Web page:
The Affordable Care Act attempted to subsidize the high-cost of healthcare for the oldest, pre-Medicare population at the expense of younger, healthier people to an arguably excessive degree. Because many younger individuals have eschewed the high cost of individual plans and remained uninsured, costs are now higher and less affordable for everyone: a lose-lose scenario for both young and old. Moreover, because 19-34 year olds tend to have lower household incomes than 50-64 year-olds, expanding the age band ratio to 5:1 addresses concerns of equity and fairness. Tangentially, this illustrates another important point: sound public policy isn’t always popular public policy.
The AHCA and BCRA keep many popular but flawed aspects of the ACA, such as allowing young adults to remain on their parents’ insurance plans until age 26. This is arguably a mistake made by the ACA that should now be rectified. Allowing young adults to remain on their parents’ plans keeps these young and potentially healthy beneficiaries out of the individual market where they could be empowered to take charge of their own health insurance (this would require adequate subsidization for those in need, but would again improve the risk pool and lower costs for all beneficiaries).
Conversely, eliminating the unpopular individual mandate will not increase the health of the risk pool in the non-group market. Most experts agree, a less popular yet better public policy would be to retain the individual mandate and increase penalties on the uninsured to exceed the cost of a basic health plan. Penalties created by the ACA were small and did not lead enough healthy individuals to purchase non-group market plans. Alternative provisions included in the AHCA and BCRA to combat adverse selection (such as waiting periods and higher premiums for those with lapses in insurance coverage) are also inadequate, and may actually create further incentives for healthy individuals to remain without insurance.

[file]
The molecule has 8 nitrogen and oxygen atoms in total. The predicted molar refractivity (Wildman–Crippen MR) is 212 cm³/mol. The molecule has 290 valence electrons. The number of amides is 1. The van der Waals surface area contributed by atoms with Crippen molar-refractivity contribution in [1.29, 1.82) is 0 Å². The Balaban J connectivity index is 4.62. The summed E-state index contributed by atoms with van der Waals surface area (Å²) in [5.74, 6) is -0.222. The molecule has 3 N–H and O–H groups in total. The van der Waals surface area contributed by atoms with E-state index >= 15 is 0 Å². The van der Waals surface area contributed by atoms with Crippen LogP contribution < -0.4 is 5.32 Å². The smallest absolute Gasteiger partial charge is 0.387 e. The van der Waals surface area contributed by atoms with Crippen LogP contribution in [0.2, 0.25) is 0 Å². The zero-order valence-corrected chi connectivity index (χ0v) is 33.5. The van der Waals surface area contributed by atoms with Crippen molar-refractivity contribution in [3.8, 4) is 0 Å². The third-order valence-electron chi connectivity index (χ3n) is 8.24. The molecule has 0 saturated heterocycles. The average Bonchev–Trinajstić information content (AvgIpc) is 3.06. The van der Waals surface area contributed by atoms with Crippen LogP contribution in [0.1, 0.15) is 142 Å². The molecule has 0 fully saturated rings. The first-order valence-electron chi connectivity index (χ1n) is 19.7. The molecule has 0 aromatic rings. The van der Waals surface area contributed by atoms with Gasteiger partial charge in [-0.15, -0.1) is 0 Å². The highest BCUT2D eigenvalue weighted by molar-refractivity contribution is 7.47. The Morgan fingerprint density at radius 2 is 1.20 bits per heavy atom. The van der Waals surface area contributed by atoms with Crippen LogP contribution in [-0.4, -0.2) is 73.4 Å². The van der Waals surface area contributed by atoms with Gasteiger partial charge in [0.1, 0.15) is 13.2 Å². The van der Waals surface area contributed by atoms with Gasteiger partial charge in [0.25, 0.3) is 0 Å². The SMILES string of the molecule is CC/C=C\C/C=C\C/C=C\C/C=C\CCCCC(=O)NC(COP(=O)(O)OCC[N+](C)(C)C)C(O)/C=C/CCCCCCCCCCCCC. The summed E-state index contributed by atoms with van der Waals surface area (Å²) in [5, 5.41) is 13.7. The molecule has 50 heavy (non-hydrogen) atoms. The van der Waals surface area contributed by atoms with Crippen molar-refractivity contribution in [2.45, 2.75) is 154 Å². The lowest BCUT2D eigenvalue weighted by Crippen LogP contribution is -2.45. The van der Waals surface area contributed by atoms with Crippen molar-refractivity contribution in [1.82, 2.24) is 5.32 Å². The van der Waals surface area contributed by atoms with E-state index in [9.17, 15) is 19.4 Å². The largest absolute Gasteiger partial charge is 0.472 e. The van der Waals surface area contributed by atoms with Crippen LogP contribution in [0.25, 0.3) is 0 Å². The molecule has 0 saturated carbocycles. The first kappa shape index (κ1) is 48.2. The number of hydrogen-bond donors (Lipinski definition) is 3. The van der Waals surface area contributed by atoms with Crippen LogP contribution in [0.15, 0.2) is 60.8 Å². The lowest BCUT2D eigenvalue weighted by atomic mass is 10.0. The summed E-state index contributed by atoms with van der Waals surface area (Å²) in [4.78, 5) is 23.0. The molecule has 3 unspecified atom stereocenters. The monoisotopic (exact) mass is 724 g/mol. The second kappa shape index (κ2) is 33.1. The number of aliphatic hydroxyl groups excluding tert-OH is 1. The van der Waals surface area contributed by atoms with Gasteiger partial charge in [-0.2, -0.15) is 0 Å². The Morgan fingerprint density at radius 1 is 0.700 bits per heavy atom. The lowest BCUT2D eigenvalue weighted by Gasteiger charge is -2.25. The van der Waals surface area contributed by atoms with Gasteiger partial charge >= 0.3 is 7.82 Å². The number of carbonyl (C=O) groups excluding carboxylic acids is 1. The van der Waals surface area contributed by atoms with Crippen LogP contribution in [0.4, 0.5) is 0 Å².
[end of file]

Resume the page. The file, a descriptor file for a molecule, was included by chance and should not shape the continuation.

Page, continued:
Increasing the number of insured, improving the overall health of the non-group market risk pool, and avoiding adverse selection would have broad public benefit. In reality, this could be done either by enhancing the private market with policies that correct existing market failures (like the ACA’s individual mandate attempted) or, alternately, by further expanding public coverage (like Medicaid expansion). Our legislative leaders should consider the merits of each alternative by assessing corresponding costs and benefits to the public.
Lastly, traditional Medicaid (unlike the expansion) has existed for 50 successful years and long predates the Affordable Care Act. Any change in structure to the Medicaid program (e.g., block granting) that reduces federal support for traditional beneficiaries is therefore unrelated to a repeal of the ACA. By making large cuts to traditional Medicaid, the AHCA and BCRA would either force states to reduce services for vulnerable populations to avoid budgetary strain from diminished federal payments or strangle state budgets with the increased financial responsibilities of providing care to the chronically disabled, nursing home residents, and children—generally poor children—who would otherwise be uninsured. Currently, 2.3 million Michigan residents (nearly 1 in 4) receive some form of Medicaid coverage. Beyond any social or moral obligation a society may have to care for its most vulnerable individuals, placing the poorest and/or sickest individuals in private health plans will drive up costs for all plan beneficiaries—in essence, Medicaid has always functioned as a kind of public sector high-risk pool by providing long-term care, care for the disabled, and care for the poorest and sickest.